Shelf Life of Widebelt Sanding Belts

How long are widebelt sanding belts supposed to last? Here's a closer look at why a belt might fail early. June 16, 2014

Question (WOODWEB Member) :
Has anyone else experienced failures of tape on wide belt sandpaper? My supplier tells me that the tape is only good for a maximum of two years (small shop here). Is there a better method of joining the ends instead of tape? Does anyone sell this type of tape?

Forum Responses
(Cabinetmaking Forum)
From contributor D:
Try clear packing tape. I want to know how you get your belts to last two years!

From contributor F:
I've heard all different things about the lifespan of belts and not sure really what to believe? I know most of the belts I'm using came with my machine which I bought over two years ago. I'm also fairly certain they had been sitting in the previous owners shop for a good while. So I can say they don't just give up the ghost after one or two years. I also know I haven't bought belts for my handheld sander in over a decade and they still seem to work ok. Should be the same adhesive right? I do wonder if it has more to do with the conditions of storage and how hard the belts are used more than the actual age?

From contributor M:
I have a couple dozen belts that came with my machine (used Butfering) which are at least seven years old. The original owner bought them and I've used them with no issues at all. None have ever blown apart at the seam. Some of the lower priced belts don't track well - you do get what you pay for obviously! History has shown me that the 3M seem to perform the best. I still have four boxes (about 20 belts of different grits) I had built two years ago and yet to take out of the box. They never quoted a shelf life, but did state that you need to wait at least 72 hours after they build them to use. On the other hand I have some of the purple 3M belts (3" x 24") that are two-three years old, for my hand belt sanders and have had many of them blow apart within minutes of use. The glue seam lets loose as soon as heat begins to build. The salesman said to never stock what you can't use within a year - so much for my bulk purchases to save money!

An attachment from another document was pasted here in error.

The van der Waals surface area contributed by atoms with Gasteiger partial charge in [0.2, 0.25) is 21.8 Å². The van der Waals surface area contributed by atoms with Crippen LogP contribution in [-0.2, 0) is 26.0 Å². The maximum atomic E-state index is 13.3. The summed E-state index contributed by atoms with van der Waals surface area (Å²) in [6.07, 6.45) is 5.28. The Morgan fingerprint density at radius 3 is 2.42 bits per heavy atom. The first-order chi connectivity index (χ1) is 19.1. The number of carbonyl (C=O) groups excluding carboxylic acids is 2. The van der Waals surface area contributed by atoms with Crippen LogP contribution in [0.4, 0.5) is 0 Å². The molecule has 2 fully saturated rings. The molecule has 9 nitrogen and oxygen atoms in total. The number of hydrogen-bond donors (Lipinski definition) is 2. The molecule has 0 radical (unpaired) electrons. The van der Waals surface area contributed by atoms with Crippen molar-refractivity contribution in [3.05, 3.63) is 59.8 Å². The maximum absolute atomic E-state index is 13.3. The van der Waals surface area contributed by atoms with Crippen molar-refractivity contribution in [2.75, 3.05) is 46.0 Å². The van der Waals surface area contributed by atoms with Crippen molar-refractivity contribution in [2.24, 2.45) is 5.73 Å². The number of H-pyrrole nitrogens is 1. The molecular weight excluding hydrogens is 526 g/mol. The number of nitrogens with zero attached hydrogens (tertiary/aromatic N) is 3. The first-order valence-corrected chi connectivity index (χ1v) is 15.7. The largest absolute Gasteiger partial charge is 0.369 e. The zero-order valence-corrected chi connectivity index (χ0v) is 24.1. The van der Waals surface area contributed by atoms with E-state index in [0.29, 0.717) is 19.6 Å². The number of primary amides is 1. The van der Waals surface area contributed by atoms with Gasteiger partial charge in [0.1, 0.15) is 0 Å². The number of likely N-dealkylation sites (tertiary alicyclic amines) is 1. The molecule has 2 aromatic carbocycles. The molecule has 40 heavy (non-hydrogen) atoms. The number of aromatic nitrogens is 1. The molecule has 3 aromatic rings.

From Contributor W:
I used to work for an abrasives company. Humidity changes over time have been known to weaken the glue bond in the seams. More likely they just didn't use the glue correctly. The glue must be applied and be in the right state before they press the joint to bond the glue. Sometimes they just don't get it right and the joint doesn't hold up under stress or even survive a long time in the box with the joint stressed. The best thing is to make a hanging rack for your belts with the rows far enough apart to not allow the belts to touch while hanging. Let the belts hang for a few days before trying to put them on the machine. This will allow the moisture content of the belt to stabilize and the belt to relax. Never store your belts on end, on the floor.